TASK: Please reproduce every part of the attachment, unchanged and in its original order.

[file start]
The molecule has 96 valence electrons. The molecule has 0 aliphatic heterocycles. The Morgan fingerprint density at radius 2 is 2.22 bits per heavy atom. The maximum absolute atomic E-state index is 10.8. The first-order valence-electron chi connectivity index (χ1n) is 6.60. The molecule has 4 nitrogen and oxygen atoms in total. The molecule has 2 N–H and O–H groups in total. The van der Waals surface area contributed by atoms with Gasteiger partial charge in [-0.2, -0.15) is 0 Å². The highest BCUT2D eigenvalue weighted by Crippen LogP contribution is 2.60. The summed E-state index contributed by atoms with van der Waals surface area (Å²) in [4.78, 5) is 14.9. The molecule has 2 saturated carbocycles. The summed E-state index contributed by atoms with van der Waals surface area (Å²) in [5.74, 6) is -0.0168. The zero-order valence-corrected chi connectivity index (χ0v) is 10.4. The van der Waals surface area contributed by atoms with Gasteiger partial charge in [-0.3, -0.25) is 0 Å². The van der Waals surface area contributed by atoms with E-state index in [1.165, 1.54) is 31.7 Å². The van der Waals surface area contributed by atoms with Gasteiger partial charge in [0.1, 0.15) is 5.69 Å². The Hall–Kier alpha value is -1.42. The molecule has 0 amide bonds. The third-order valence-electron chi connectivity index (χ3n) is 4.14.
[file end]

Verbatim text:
The molecule has 96 valence electrons. The molecule has 0 aliphatic heterocycles. The Morgan fingerprint density at radius 2 is 2.22 bits per heavy atom. The maximum absolute atomic E-state index is 10.8. The first-order valence-electron chi connectivity index (χ1n) is 6.60. The molecule has 4 nitrogen and oxygen atoms in total. The molecule has 2 N–H and O–H groups in total. The van der Waals surface area contributed by atoms with Gasteiger partial charge in [-0.2, -0.15) is 0 Å². The highest BCUT2D eigenvalue weighted by Crippen LogP contribution is 2.60. The summed E-state index contributed by atoms with van der Waals surface area (Å²) in [4.78, 5) is 14.9. The molecule has 2 saturated carbocycles. The summed E-state index contributed by atoms with van der Waals surface area (Å²) in [5.74, 6) is -0.0168. The zero-order valence-corrected chi connectivity index (χ0v) is 10.4. The van der Waals surface area contributed by atoms with Gasteiger partial charge in [-0.3, -0.25) is 0 Å². The van der Waals surface area contributed by atoms with E-state index in [1.165, 1.54) is 31.7 Å². The van der Waals surface area contributed by atoms with Gasteiger partial charge in [0.1, 0.15) is 5.69 Å². The Hall–Kier alpha value is -1.42. The molecule has 0 amide bonds. The third-order valence-electron chi connectivity index (χ3n) is 4.14.